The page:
Alone at night in a remote ambulance station, some miles from the city where my son and I sleep, my partner gets his drawing book from his kitbag. He waits for control to contact him, but the only sound is the station shutters banging in the wind. Any minute now his radio will go off, he’ll hop in the car, switch on sirens and lights and drive adrenalised through valleys and ravines. But for now, for a few moments at least, he gets some time to sketch.
“What do you draw?” I ask him, though I already know the answer is forests and castles and dragons and knights. His rural surroundings are a dream for fantasy artists. (He’s a PC-gamer, and a Dungeons and Dragons player.)
“Drawing soothes me,” he says. “It helps me empty my head.”
In our London days, on lucky shifts he’d get a few minutes between emergencies to park his ambulance by the zoo and share a tea break with the giraffes – their heads bobbing over the fence at Regent’s Park. He’d often work his twelve hours and more without the half-hour break.
(My quick watercolour sketch of my partner heading to an ambulance night shift, optimistically taking his drawing pad.)
NHS emergencies still come thick and fast in his new countryside patch – downtime is rare – but every now and then there is a lull. And if it’s a quiet night, and no crew mates are on shift, it’s the drawing that keeps him company.
He loves his work, more than anyone I know. And, like any wise emergency worker (any worker, for that matter), he knows to chill out when there’s downtime: “Don’t be a hero,” he always says of ambulance work. That is, know when to have some you time, know when to request time out from the job, or when to stop the job altogether.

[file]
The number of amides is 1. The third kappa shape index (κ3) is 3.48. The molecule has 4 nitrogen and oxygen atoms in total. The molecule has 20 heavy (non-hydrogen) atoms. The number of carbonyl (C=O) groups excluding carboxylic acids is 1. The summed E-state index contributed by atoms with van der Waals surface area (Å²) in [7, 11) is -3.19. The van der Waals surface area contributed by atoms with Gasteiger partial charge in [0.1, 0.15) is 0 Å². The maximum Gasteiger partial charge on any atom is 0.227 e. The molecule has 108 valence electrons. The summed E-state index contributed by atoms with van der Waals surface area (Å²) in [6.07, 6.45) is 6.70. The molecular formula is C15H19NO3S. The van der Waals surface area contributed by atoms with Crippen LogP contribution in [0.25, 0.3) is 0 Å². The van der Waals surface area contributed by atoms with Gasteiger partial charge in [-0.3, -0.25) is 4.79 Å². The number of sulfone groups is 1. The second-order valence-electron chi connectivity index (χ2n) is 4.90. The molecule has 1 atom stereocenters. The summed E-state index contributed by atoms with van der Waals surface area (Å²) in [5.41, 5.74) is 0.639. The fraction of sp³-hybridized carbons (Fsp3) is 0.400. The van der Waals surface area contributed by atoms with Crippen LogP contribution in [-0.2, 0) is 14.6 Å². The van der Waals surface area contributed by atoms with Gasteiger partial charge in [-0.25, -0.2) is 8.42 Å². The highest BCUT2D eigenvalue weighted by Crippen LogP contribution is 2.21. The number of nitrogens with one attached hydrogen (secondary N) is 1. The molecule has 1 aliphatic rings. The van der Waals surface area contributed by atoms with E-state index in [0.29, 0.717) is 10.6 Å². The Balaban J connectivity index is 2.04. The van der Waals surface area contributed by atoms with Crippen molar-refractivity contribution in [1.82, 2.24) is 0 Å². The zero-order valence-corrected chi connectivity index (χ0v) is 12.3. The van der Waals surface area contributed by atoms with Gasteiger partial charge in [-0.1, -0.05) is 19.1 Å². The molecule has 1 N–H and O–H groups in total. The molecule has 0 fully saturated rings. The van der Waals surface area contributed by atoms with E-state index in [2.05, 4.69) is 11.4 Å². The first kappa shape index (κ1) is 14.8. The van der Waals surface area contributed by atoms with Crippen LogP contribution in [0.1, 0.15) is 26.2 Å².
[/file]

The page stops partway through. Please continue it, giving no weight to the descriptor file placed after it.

When I met him he hadn’t sketched since childhood – he said he couldn’t draw. But one day I encouraged him to put pen to paper and he proudly sketched a castle. A brilliant castle! Soon he started asking if I had spare sketchpads, then started raiding my stash of art materials.
If he’s lucky, he’ll get those few drawing minutes on a night shift. Then when the sun peeps up he heads back home to our city, leaving behind twelve hours of dramas and driving. Exhausted, he hauls his bag through our front door as our son dashes downstairs ramped up to the eyeballs with energy : “MORNING DAD!!”
Then they breakfast together and talk about – what else? – forests and castles and dragons and knights, before it’s time for school. After a sleep my partner will have some lunch, then perhaps do some drawing. Then he packs his kitbag for the next night shift – stethoscope, blood-pressure cuff… sketchpad. Quiet shifts are rare, but the pen and paper are always packed in case.
When no crew mates are there and his radio is hush, it’s the sketchbook that might be his back-up.